Will the post-2015 goals need 're-branding'?

    Millennium Development Goal icons on display at the TedxChange in Amsterdam. The MDGs were able to create a brand name for themselves — they're recognizable and compelling. Photo by: Robert Tjalondo / TedxAmsterdam / Gates Foundation / CC BY-NC-ND

    As the post-2015 development agenda takes shape, it’s easy to get lost in debates over how to improving the goals as a development tool.

    From governance to gender issues, sustainability and universality, these discussions are important, but one should not lose sight of the importance of the goals as a communications tool, according to Peter Launsky-Tieffenthal, United Nations undersecretary-general for communications and public information.

    That communications aspect has precisely been one of the great success stories of the MDGs, he noted at an forum hosted last week by the Center for Strategic and International Studies.

    “I think the Millennium Development Goals managed to create a brand name for themselves,” the U.N. official said. “I think they were quite simple, they were quite easy to understand, people could relate to them, and they were communicable — you could pass them on, you could share them, you could depict them with an icon, and they were compelling.”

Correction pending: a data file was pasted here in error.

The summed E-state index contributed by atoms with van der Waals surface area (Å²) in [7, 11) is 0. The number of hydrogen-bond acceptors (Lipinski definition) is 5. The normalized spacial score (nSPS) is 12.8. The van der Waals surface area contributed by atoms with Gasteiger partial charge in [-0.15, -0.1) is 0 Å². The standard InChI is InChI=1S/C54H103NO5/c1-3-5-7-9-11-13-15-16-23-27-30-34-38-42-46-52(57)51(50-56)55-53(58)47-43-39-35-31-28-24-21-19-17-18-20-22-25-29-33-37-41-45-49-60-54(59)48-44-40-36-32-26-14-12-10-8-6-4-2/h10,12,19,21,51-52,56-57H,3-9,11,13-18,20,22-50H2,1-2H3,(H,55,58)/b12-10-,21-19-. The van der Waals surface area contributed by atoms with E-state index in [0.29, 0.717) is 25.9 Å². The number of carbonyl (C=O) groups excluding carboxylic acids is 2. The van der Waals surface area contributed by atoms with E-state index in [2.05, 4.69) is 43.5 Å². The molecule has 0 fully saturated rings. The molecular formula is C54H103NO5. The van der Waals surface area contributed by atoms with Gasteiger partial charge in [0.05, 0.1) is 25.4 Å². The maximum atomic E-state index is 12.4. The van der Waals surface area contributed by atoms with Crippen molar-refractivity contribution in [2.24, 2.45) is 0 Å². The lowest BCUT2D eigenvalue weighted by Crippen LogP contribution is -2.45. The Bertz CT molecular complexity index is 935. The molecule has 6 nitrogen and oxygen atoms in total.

Launsky-Tieffenthal explained that a critical part of building on the successes of MDGs will be to ensure that relatability is maintained — starting with the name itself.

    “I think the term ‘sustainable development goal’ is off-putting. It’s very difficult, nobody really understands what it means,” he said. “So I think a lot of hard work will still have to go into not just identifying the goals, but trimming them down to a number that’s acceptable, and then pick the right language for it.”

    And while we’re at it, Launsky-Tieffenthal thinks “governance” could use some re-branding.

    “The term governance — maybe you can help us find a better term that explains what governance is, how can we make governance relevant to the population at large,” he said.

    What do you think? Should post-2015 stakeholders agree to make a governance goal less controversial? Have another idea? Please share your thoughts by leaving us a comment below, joining our LinkedIn discussion or sending an email to news@devex.com.

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    About the author

    • Paul Stephens

      Paul Stephens is a former Devex staff writer based in Washington, D.C. As a multimedia journalist, editor and producer, Paul has contributed to the Los Angeles Times, Washington Monthly, CBS Evening News, GlobalPost, and the United Nations magazine, among other outlets. He's won a grant from the Pulitzer Center on Crisis Reporting for a 5-month, in-depth reporting project in Yemen after two stints in Georgia: one as a Peace Corps volunteer and another as a communications coordinator for the U.S. Agency for International Development.